Tuesday, January 25, 2005

Charles Sanders Peirce: Are Conservatives Stupid?

From Collected Papers of Charles Sanders Peirce, eds. Hartshorne and Weiss, vol. I, The Principles of Philosophy (Harvard University Press, 1974), pp. 357-358:

661. Conservatism, true conservatism, which is sentimental conservatism, and by those who have no power of observation to see what sort of men conservatives are, is often called stupid conservatism, an epithet far more applicable to the false conservatism that looks to see on which side bread is buttered – true conservatism, I say, means not trusting to reasonings about questions of vital importance but rather to hereditary instincts and traditional sentiments. Place before the conservative arguments to which he can find no adequate reply and which go, let us say, to demonstrate that wisdom and virtue call upon him to offer to marry his own sister, and though he be unable to answer the arguments, he will not act upon their conclusion, because he believes that tradition and the feelings that tradition and custom have developed in him are safer guides than his own feeble ratiocination. Thus, true conservatism is sentimentalism. Of course, sentiment lays no claim to infallibility, in the sense of theoretical infallibility, a phrase that logical analysis proves to be a mere jingle of words with a jangle of contradictory meanings. The conservative need not forget that he might have been born a Brahmin with a traditional sentiment in favor of suttee – a reflection that tempts him to become a radical. But still, on the whole, he thinks his wisest plan is to reverence his deepest sentiments as his highest and ultimate authority, which is regarding them as for him practically infallible – that is, to say infallible in the only sense of the word in which infallible has any consistent meaning.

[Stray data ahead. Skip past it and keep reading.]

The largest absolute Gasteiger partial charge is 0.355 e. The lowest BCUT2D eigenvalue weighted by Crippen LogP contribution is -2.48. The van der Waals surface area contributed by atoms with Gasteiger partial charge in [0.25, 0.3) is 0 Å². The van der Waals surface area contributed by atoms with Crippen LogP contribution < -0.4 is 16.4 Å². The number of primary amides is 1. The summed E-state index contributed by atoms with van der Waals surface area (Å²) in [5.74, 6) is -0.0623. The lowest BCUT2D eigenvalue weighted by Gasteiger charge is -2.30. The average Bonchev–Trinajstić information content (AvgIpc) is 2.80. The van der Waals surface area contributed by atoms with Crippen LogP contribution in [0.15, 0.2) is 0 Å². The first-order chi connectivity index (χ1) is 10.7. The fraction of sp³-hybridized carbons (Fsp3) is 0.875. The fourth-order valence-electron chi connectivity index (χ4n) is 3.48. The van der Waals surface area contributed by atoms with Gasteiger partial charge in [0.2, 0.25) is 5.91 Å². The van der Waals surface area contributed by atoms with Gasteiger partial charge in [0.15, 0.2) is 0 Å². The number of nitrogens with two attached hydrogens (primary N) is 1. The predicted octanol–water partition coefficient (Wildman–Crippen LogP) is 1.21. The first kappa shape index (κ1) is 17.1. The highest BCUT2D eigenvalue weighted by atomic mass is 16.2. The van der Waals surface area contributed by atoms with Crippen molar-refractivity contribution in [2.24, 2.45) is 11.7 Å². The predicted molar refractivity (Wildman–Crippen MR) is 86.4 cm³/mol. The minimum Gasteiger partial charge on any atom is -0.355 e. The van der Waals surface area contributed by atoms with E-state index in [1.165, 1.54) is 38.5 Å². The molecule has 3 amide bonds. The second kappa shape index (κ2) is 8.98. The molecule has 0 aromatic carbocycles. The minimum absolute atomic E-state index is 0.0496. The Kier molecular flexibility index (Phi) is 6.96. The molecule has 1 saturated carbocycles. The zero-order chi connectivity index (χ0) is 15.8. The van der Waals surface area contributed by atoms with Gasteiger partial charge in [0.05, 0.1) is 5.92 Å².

662. The opinion prevalent among radicals that conservatives, and sentimentalists generally, are fools is only a cropping out of the tendency of men to conceited exaggeration of their reasoning powers. Uncompromising radical though I be upon some questions, inhabiting all my life an atmosphere of science, and not reckoned as particularly credulous, I must confess that the conservative sentimentalism I have defined recommends itself to my mind as eminently sane and wholesome. Commendable as it undoubtedly is to reason out matters of detail, yet to allow mere reasonings and reason’s self-conceit to overslaw [over-slaugh? over-awe?] the normal and manly sentimentalism which ought to lie at the cornerstone of all our conduct seems to me to be foolish and despicable.

BV’s Summary: On matters of vital importance, the true conservative relies on "hereditary instincts and traditional sentiments" rather than on reason, taking the former to be a "safer guide" than the latter. Where the two conflict, the true conservative puts his trust in instinct and sentiment rather than in reason. The radicals’ belief that conservatives are fools is nothing more than a symptom of the radicals’ overestimation of their powers of ratiocination.

BV’s Comments: Peirce died in 1914. Events after that fateful year surely support Peirce’s contention that an exaggerated trust in reason leads to trouble. Think of the Russian Revolution and the attempt to implement that apotheosis of "reason’s self-conceit," namley, Marxism. Perice here limns the attitude of the paleo-conservative. One may wonder whether a viable conservatism for the present day must not also incorporate elements of neo-conservatism, where the latter is essentially just classical liberalism.